Annabelle was always dressed elegantly and well-groomed, something ingrained in her. She had aged gracefully. She would usually sit on the verandah after breakfast, with a pot of tea, the soft invigorating breeze setting her up for the day.
Annabelle did charity work, enjoyed working with her circle of friends, camaraderie, chit-chat, and drinking coffee. She loved making a difference for many who needed a helping hand, putting smiles on peoples’ faces and especially the children. Even in a relatively prosperous country, some people were suffering, those left behind. Children were going hungry, lacking proper clothing and textbooks, missing doctor appointments. The massive economic changes in the eighties were not kind to those at the bottom of the ladder. The welfare benefits provided by the state were woefully inadequate. Even the many centre-left governments had done little to help those in poverty. Annabelle wondered why taxes were cut for the wealthy when there were so many who needed help. She also worried about the millennials, a whole generation left behind by rising property prices and rents. The generation gap had become a generation gulf for them.
Annabelle met Zorro at an event to support the needy. He was confident, good looking, charming. A lawyer with the gift of the gab, he had built up a successful practice and connections in the city. Zorro enjoyed working with people from all walks of life. With a penchant for high risk and high profile cases, he loved the attention these cases attracted, the thrill of winning. He aspired to get into politics, lawyers dominated the parliament.
They enjoyed many idyllic years. Moving with elite circles in the city and vacationing in glamorous destinations, getting pampered in luxury hotels. The two of them liked active vacations -hiking, rock climbing, riding bikes and motorbikes. They enjoyed the casinos, poker and blackjack. Annabelle enforced a strict budget on gaming. She wanted to play for enjoyment, not the thrill of winning.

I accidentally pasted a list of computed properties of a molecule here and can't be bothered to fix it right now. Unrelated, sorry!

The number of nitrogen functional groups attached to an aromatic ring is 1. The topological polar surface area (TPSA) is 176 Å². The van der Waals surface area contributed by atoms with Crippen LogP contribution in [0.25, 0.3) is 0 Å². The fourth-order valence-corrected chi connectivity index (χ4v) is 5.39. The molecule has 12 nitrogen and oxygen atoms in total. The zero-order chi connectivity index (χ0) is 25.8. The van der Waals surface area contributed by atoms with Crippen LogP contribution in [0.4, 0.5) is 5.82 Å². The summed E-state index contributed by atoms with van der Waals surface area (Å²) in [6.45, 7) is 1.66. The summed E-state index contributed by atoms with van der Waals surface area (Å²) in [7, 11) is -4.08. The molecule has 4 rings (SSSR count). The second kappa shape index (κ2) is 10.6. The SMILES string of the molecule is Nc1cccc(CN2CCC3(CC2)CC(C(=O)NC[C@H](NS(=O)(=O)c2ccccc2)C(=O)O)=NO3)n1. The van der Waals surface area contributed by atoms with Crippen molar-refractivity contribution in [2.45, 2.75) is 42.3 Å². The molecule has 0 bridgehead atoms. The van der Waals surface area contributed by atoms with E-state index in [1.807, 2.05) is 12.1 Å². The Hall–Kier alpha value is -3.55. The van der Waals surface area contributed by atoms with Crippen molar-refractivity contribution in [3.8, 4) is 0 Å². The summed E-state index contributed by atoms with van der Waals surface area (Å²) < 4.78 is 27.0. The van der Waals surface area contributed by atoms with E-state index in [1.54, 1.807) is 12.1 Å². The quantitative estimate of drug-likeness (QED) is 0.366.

Zorro combed his greying hair carefully; he cultivated the patrician look. Choose a smart casual suit and searched his collection of ties. He was trying to select a lucky one, something he found exasperating; lady luck had been a fickle friend lately. He had come close to winning many times recently and had a strong feeling a big win was coming. Zorro checked his purse to make sure the cash was there. He waited for his ride. His car was an old model and in need of a lick of paint. “Goodbye, Annabelle”, he called out. “Goodbye, Zorro”, she replied.
He was meeting up with James and Mike. They liked to grab a drink before the races, talk about the horses running today. The Hunters bar was packed, as usual; on big race days, many of their friends were there. The plush leather chairs, the faux English pub look, and free bar snacks invited punters to linger. He ordered a double gin and tonic, a stiff drink to settle his nerves. They checked the racing broadsheets, the latest odds and expert predictions, scribbled notes, which hopefully were legible enough to read.
Boxing Day, Alexandra Park– It was a glorious summer day in the southern hemisphere. Azure blue sky with a touch of white clouds. The grass on the track was dark green; water restrictions didn’t appear to affect the immaculate lawn, lovingly cared for by the groundsmen. Today’s races were a prestigious social event among the smart set in the city- business people, lawyers and accountants. Ladies showed off their latest fashions, colourful clothes, topped off with fancy hats of their own creation, especially for this event. The hot summer weather encouraged racy attire and bare flesh. Horse racing was still a glamorous pastime, even if the popularity was dipping, among the younger people.